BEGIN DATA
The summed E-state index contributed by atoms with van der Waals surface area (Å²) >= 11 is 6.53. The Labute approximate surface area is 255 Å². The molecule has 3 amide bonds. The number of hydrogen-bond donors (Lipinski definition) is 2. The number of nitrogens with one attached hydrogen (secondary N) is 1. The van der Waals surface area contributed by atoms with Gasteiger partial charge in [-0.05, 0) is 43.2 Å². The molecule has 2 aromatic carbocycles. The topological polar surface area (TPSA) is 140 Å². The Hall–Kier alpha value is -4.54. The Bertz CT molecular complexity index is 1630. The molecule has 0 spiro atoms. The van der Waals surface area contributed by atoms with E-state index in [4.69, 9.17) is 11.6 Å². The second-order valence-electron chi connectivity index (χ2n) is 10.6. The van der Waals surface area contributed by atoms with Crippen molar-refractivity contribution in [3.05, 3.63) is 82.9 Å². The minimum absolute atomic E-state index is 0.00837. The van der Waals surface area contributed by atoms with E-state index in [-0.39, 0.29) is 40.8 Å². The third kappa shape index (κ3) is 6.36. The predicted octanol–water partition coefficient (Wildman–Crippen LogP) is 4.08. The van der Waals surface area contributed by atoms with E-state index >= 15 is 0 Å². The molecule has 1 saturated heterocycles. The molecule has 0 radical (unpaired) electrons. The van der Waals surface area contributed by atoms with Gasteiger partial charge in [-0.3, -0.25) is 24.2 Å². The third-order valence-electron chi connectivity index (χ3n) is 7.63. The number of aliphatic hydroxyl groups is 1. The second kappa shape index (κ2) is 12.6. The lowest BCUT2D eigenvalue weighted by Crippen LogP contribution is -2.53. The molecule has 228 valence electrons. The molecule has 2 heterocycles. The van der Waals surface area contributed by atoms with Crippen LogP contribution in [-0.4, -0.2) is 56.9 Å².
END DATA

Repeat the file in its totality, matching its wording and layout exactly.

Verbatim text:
The summed E-state index contributed by atoms with van der Waals surface area (Å²) >= 11 is 6.53. The Labute approximate surface area is 255 Å². The molecule has 3 amide bonds. The number of hydrogen-bond donors (Lipinski definition) is 2. The number of nitrogens with one attached hydrogen (secondary N) is 1. The van der Waals surface area contributed by atoms with Gasteiger partial charge in [-0.05, 0) is 43.2 Å². The molecule has 2 aromatic carbocycles. The topological polar surface area (TPSA) is 140 Å². The Hall–Kier alpha value is -4.54. The Bertz CT molecular complexity index is 1630. The molecule has 0 spiro atoms. The van der Waals surface area contributed by atoms with E-state index in [4.69, 9.17) is 11.6 Å². The second-order valence-electron chi connectivity index (χ2n) is 10.6. The van der Waals surface area contributed by atoms with Crippen molar-refractivity contribution in [3.05, 3.63) is 82.9 Å². The minimum absolute atomic E-state index is 0.00837. The van der Waals surface area contributed by atoms with E-state index in [-0.39, 0.29) is 40.8 Å². The third kappa shape index (κ3) is 6.36. The predicted octanol–water partition coefficient (Wildman–Crippen LogP) is 4.08. The van der Waals surface area contributed by atoms with E-state index >= 15 is 0 Å². The molecule has 1 saturated heterocycles. The molecule has 0 radical (unpaired) electrons. The van der Waals surface area contributed by atoms with Gasteiger partial charge in [-0.3, -0.25) is 24.2 Å². The third-order valence-electron chi connectivity index (χ3n) is 7.63. The number of aliphatic hydroxyl groups is 1. The second kappa shape index (κ2) is 12.6. The lowest BCUT2D eigenvalue weighted by Crippen LogP contribution is -2.53. The molecule has 228 valence electrons. The molecule has 2 heterocycles. The van der Waals surface area contributed by atoms with Crippen LogP contribution in [-0.4, -0.2) is 56.9 Å².